- 2015 Federal Election
Rotarians pitch in to help
The Sooke Rotary Club is best known for their auction and spring fair held in May of each year, but did you know they also have a number of other hands-on projects in Sooke?
The Rotarians have helped with upgrades to Camp Barnard, funded a SEAPARC Community Youth Bus, were a lead partner in the Rotary Pier, funded playgrounds and shelters, built stairs, signs and skate parks, bought curtains for the EMCS theatre and provided mattresses for Sooke Hospice. And to top all of that off, they also provide financial assistance to local families in need. That’s just a partial list of the projects this group of community service oriented people take on.
Just recently the Sooke Rotary made some welcome and much-needed improvements to the space used by the Sooke Food Bank. Their space is in the basement of the Sooke Community Hall and it was sadly in need of some upgrades.
The volunteer group got together and painted, landscaped and renovated the kitchen at the food bank. The space is now a lot brighter and more welcoming.
“This was a hands-on project for the community,” said Rotary president Trevor Colley.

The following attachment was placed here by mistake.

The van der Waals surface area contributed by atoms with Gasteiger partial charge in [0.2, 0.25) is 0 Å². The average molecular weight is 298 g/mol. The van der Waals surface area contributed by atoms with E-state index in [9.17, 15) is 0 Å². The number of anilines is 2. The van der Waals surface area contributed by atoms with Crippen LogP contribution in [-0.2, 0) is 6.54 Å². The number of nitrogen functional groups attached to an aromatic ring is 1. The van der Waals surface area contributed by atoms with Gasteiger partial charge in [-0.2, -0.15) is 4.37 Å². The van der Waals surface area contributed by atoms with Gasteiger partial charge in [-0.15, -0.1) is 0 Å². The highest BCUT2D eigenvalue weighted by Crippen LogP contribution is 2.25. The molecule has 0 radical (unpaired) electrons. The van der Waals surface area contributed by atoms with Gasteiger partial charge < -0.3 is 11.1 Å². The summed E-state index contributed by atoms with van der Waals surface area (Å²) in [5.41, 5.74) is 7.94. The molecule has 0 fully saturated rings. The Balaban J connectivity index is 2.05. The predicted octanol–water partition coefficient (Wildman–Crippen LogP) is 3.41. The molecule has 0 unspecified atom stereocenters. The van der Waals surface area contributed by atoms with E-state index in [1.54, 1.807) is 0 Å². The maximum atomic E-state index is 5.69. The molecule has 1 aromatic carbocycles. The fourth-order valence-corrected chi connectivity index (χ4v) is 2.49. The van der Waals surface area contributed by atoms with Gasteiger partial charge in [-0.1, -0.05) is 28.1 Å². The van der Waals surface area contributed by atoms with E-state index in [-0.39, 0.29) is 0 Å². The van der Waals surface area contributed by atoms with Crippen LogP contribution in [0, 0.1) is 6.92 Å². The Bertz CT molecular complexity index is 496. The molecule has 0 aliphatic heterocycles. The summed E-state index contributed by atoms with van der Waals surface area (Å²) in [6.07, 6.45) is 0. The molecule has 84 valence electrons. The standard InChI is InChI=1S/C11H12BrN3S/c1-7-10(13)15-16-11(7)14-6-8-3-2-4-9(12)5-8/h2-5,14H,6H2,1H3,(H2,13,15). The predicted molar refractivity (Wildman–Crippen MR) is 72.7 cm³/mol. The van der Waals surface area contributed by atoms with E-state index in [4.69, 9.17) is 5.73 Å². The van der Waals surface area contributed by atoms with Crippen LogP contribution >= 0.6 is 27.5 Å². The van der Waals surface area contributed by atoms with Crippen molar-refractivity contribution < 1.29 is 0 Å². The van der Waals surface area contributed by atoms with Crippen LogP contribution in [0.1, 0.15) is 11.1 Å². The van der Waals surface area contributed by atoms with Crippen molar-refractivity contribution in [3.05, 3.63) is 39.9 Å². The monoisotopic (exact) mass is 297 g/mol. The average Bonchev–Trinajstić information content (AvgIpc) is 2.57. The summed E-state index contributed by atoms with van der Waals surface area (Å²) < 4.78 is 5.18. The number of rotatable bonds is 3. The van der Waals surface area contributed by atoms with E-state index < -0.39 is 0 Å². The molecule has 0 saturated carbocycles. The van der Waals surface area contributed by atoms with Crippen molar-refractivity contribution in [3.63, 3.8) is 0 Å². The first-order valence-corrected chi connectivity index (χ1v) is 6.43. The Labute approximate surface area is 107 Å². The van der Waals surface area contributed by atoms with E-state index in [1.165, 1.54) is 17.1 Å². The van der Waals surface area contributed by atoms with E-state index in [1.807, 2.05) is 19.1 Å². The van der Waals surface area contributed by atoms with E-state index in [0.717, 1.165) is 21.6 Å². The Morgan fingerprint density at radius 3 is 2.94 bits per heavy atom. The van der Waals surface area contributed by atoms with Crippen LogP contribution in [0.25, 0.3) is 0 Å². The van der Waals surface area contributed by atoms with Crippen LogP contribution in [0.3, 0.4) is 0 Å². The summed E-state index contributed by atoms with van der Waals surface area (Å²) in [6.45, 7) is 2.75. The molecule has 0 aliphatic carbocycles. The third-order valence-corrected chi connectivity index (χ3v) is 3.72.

And the improvements were not lost on Ingrid Johnson, president of the Sooke Food Bank.
“Finally,” she said when speaking of the new commercial fridges in the improved kitchen.
Along with the kitchen renovations came a little more space where the office was as well as a reception area where people can wait inside out of the cold and rain. A new ramp makes it easier for volunteers to transport food.
The Sooke Food Bank helps 450 families in the area stretching out from Sooke to Port Renfrew. Johnston said they helped 6,070 clients in 2013 and that there are more people coming forward for assistance every month.
That’s a lot of people and a lot of food, and the need is almost as great in the summer as it is in the winter. People are very, very generous around the holiday season but many forget the need is still there in the summer.
She said the biggest need is always, of course, non-perishable food donations, but also money. With the cash they can buy what they need wholesale.
What they do need though on a weekly basis is protein, either in the form of beans or tuna. Donations can be dropped off at the Sooke News Mirror office at 6631 Sooke Road or at any of the grocery stores in Sooke.
The Sooke Rotary welcomes new members. They hold weekly lunch meetings at the Village Food Market’s board room at 12:15 each Wednesday. For more information go to: www.sookerotary.com or call 250-642-1108.